In the first casualty of the Hatoyama cabinet, Finance Minister Hirohisa Fujii has resigned due to his ailing health. As a finance policy pro with previous cabinet-level experience, Fujii was a comforting presence for many when the Hatoyama cabinet was announced in September.
In selecting Naoto Kan as his replacement, Prime Minister Hatoyama has revealed how much is at stake in the upcoming Diet session. Kan is not a finance pro, and this is new territory for him. At his first press conference, Kan surprised everyone by bluntly stating he wanted a weaker yen, an abrupt departure from his predecessor’s stance. His bureaucratic experience comes from being the head of the Health and Welfare Ministry, and his formative experience then was his fight against bureaucrats in his ministry who resisted change. He is feisty and combative—just the sort of guy you might want to have in a rumble.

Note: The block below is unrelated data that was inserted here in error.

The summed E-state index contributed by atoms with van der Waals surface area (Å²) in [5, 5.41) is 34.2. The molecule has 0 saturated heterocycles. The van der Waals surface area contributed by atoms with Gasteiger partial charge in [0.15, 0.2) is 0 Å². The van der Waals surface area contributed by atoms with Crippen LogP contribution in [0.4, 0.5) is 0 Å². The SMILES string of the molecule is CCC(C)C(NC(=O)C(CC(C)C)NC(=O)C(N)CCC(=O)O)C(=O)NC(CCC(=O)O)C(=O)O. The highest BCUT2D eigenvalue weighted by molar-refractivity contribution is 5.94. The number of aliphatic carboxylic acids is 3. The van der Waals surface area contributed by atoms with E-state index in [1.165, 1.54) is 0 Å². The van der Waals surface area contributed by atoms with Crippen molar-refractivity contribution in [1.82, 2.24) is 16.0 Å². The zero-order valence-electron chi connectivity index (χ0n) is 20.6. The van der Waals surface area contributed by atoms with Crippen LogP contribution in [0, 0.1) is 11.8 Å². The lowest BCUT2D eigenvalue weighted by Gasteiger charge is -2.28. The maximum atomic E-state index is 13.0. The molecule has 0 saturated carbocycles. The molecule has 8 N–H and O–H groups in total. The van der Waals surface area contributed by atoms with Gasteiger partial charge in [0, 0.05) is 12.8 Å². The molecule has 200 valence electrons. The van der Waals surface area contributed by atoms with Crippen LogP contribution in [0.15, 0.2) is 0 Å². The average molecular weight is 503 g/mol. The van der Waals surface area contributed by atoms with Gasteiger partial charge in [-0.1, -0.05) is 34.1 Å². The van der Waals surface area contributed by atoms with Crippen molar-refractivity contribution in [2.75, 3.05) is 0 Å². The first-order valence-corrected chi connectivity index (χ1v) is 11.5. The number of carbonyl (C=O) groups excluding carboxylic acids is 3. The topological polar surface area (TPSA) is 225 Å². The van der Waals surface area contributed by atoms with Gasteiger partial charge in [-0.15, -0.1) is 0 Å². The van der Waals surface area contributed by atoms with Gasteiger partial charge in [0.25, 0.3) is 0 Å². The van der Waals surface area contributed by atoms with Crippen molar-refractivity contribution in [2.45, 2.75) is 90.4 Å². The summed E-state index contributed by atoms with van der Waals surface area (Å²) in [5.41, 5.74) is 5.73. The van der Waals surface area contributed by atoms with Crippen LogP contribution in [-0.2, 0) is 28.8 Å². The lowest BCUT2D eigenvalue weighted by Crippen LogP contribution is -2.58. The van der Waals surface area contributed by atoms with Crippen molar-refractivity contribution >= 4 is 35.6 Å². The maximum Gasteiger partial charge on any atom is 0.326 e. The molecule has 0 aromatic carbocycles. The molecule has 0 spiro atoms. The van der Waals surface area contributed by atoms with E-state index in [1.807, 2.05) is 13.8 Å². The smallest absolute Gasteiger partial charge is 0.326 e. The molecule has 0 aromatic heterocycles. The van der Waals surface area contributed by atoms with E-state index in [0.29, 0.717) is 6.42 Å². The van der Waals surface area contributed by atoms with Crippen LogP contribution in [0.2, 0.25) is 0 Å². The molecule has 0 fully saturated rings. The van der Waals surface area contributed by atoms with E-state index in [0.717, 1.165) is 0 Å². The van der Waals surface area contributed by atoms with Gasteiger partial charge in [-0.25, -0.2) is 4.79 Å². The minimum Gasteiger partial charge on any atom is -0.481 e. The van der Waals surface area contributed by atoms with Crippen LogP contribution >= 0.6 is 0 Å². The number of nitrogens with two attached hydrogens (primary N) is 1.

The upcoming regular Diet session to begin on January 18 will most likely be just that. The focus will be the $1 trillion budget that reflects the DPJ’s new agenda. Kan will have his hands full as he seeks to explain cuts made in government programs and the new spending, such as the child support subsidy. More daunting for Kan will be answering questions about how this budget will help revive economic growth and create jobs.
There is much at stake in this next Diet session. The LDP is preparing for a critique of the Hatoyama cabinet’s foreign policy—especially its tough relationship with Washington over the Futenma relocation—as well as on its strategy of getting Japan’s economy back on track. The DPJ also has important legislation to put forward on its redesign of Japanese policymaking, including a new administrative reform bill and other initiatives. The curtain goes up on January 18—and the roles for the first time will be reversed. The DPJ will play the role of ruling party, and the LDP will star as opposition.